Kia will introduce its sportiest-looking Ceedvariant to the range on 13 September when the new Proceed is revealed, with its official debut taking place at the Paris motor show next month.
The car's rear end has been revealed in a preview shot released by the company, showing its rakish, shooting brake shape with Proceed name spread across the tailgate. It also joins a growing number of cars sporting a light bar at the rear.
It's due on sale in Europe at the end of this year, the five-door Proceed features a swept-back roofline that takes clear inspiration from the striking 2017 concept. The front end, spotted by spy photographers on public roads and at the Nürburgring, looks largely identical to the existing hatch and Sportswagon models, but the Proceed is likely to wear sportier bumpers to match the set of 18in wheels that are fitted to the test car.
Kia engineers have already tuned the new Ceed models to offer more engaging handling than the previous generation. The Proceed will make use of the same MacPherson struts at the front and independent multi-link rear suspension set-up as its siblings, which have been tuned at the Nürburgring and also on British roads.
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Power will come from the same petrol and diesel engines as those in the hatch and are shared with the model's twin from sister brand Hyundai, the i30. The smallest petrol is a 1.0-litre T-GDi unit that produces 118bhp, while a 1.4-litre T-GDi engine comes in 99bhp and 138bhp forms. The sole diesel, a 1.6-litre CRDi, is offered in 113bhp and 134bhp guises. Drive is sent to the front wheels via a six-speed manual gearbox as standard, with a seven-speed dual-clutch 'box available as an option on the 1.4 petrol and the diesel.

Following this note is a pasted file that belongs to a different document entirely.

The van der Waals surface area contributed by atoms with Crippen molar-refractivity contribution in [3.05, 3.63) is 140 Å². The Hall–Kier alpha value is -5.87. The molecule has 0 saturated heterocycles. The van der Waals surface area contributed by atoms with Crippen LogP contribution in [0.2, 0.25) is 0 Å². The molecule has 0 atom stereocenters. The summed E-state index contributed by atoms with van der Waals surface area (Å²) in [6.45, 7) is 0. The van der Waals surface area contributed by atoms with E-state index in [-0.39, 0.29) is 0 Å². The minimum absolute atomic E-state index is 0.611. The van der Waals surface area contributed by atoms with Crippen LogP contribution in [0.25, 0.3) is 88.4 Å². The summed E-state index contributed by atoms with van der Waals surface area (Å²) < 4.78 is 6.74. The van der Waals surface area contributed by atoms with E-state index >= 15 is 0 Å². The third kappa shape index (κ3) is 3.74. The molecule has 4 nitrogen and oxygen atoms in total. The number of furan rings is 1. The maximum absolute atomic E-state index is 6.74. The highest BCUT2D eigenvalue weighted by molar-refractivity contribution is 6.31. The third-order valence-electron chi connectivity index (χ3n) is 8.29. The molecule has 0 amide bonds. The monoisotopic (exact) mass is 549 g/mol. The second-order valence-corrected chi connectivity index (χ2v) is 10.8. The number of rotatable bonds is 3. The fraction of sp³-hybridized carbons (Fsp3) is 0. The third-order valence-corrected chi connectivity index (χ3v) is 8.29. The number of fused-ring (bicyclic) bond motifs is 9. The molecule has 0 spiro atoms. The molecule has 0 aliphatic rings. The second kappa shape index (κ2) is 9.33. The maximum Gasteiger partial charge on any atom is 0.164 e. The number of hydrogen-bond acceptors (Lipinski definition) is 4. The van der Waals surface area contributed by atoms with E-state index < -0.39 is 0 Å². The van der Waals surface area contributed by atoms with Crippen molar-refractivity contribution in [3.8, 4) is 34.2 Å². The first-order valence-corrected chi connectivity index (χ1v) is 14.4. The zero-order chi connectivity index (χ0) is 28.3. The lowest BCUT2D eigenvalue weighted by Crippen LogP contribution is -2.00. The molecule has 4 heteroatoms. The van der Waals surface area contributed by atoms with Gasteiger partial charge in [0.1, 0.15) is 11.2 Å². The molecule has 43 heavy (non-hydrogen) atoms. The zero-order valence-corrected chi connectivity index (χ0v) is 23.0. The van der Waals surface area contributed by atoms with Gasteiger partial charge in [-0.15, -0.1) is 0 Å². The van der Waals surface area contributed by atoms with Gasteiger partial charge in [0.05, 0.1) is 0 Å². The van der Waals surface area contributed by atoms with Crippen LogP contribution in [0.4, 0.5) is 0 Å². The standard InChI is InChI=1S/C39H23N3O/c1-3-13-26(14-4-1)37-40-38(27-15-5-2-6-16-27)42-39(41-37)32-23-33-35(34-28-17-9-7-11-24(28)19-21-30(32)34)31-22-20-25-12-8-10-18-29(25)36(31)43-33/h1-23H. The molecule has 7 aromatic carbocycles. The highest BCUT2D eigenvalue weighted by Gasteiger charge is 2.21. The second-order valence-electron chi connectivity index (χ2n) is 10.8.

Next year, the Ceed range will gain a 48V mild hybrid powertrain, while a plug-in hybrid version is also under consideration.
The Proceed will eventually be sold with a top-of-the-range GT variant. It’ll use the same running gear as the GT hatch, which itself will share components with its group sibling, the Hyundai i30N. However, the Kia cars are due with less power than the 247bhp Hyundai model, suggesting they could either use a detuned version of that car’s 2.0-litre four-pot or even feature a performance-oriented version of the Ceed's upcoming mild hybrid powertrain. As such, output is likely to remain close to 200bhp.
Inside, the latest Ceed models get an infotainment display of 5.0in or 7.0in in size, depending on the specification, or an 8.0in touchscreen with Apple CarPlay and Android Auto in top models. The Proceed is expected to stick to the same formula as its siblings, with the GT gaining sports seats and a sports steering wheel.
While the Proceed name has not yet been confirmed, Autocar understands that the positive reaction to the concept that bore the same name is encouraging its use instead of 'Fastback', which is what the smaller i30 model of a similar shape is called.
Following the Proceed’s arrival, a crossover version of the Ceed is due to complete the four-model line-up. That car will be a rival to the upcoming Ford Focus Active and is described by company insiders as being a “dynamic” offering engineered to be fun to drive like its range mates, despite an elevated ride. Since this will also be a five-door car, it means the new Ceed range will be without a three-door option for the first time — a move that reflects market demand, according to a spokesman.
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